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Kansas - Leftoverture CD (album) cover




Symphonic Prog

4.23 | 1298 ratings

From, the ultimate progressive rock music website


First I'll say that I'm sure I won't due this classic justice. I grew up in the seventies and I can't help but feel as though I was blessed with great music to grow up to, both from the previous half decade and the decade of the seventies! But for prog purposes, the seventies were awesome and this album is in my personal top 10 progger's from the seventies list!

It opens with the classic- 'Carry On Wayward Son'! Now that alone is very near the price of admission but the great music doesn't stop there! The next track is 'The Wall' a beautiful song with many nice changes in tempo and instrumentation, something that is the true definition of progessive music in my book. This song, almost as much as any on this great album gives the impression to me of the overall message being relayed on it. Literal or subliminal, the message within the songs seems to be to me a quest or personal journey of spiritual and emotional discovery, the teller of musical stories and his (I say 'his' since it is a male singer) description of them. Although as I listen to this as I try to type with my two index finger style, I have to say that one of my favorites on the album is also like 'The Wall' in that is another very album conceptual track and that would be 'Miracles Out Of No Where'. I love the baroque break in this song, very intricate with an almost fugue feel to it.

The next track, 'Opus Insert' is a great rocker with some slower introspective moments to it and as I had said earlier, this is what prog rock means to me. I love the break in this song too! Great percussion! I love good percussion performed well and from piano and other keyboards to xylophones and other misc. percussion they do a fine job here on 'L'! 'Questions Of My Childhood' keeps the vibe going strong with some very fine grooves and their ubiquitous violin which is well known as one of their calling cards.

'Cheyenne Anthem' has always held a special place with me and in my spyche. So much so that back in the day I had a yellow t-shirt with the KANSAS lettering across the top, I might have gotten it at their concert and I wrote the last lines of this song across it. I'm a bit of a hoarder, but I can't seem to find that shirt. I can't help but think that in a moment of weakness, I might have let it slip away. Oh well.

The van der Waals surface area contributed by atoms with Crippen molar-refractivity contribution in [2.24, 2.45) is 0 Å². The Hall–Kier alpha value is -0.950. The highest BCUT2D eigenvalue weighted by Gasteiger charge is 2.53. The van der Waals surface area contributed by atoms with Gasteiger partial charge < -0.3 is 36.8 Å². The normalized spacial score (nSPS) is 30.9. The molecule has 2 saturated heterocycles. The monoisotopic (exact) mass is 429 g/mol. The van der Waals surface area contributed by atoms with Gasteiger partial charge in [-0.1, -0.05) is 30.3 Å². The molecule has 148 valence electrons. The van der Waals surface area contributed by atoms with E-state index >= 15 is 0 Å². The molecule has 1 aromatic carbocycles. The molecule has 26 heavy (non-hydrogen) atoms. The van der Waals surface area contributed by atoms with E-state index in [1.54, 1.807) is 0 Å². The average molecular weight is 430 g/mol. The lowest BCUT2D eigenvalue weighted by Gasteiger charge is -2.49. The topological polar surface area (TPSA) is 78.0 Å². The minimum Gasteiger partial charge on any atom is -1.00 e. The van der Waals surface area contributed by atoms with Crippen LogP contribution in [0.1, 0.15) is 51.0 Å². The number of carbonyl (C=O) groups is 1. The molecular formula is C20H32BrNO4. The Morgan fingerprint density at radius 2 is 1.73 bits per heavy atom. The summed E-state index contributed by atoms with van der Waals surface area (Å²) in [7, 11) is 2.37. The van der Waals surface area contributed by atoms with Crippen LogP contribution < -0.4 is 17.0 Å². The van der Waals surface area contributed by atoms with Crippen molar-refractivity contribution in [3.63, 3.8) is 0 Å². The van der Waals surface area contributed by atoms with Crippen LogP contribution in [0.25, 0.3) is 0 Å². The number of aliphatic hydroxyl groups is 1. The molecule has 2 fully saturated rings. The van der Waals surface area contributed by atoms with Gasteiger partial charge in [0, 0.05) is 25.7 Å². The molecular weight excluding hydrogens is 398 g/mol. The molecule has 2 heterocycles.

This treasure ends with the longest and probably the most proggie track on it, 'Magnum Opus'. It is another classic, although it does end the album in a slightly different vein than put forward by the previous tracks. It is also very good, but just a little different. I don't think it distracts much, but it is a track that I don't always listen to as I drive and listen to music. Maybe I would if I had a longer commute. But I can't help but feel that having lived 1 mile for my commute to work for 23 years and now 2.5 for the last 11 that that has been a blessing in itself. Anyway, it is a good, but slightly different song than the rest and perhaps that is one of the reasons for it's positioning on the album. I don't feel that it has any long- lasting detrimentalness to this classic. One of my personal fav. prog albums from the classic era!

This is IMHO a classic prog album that anyone with a love for classic prog era prog would probably appreciate! Well that's about it. Take care and enjoy God's gift of music!

HarmonyDissonan | 5/5 |


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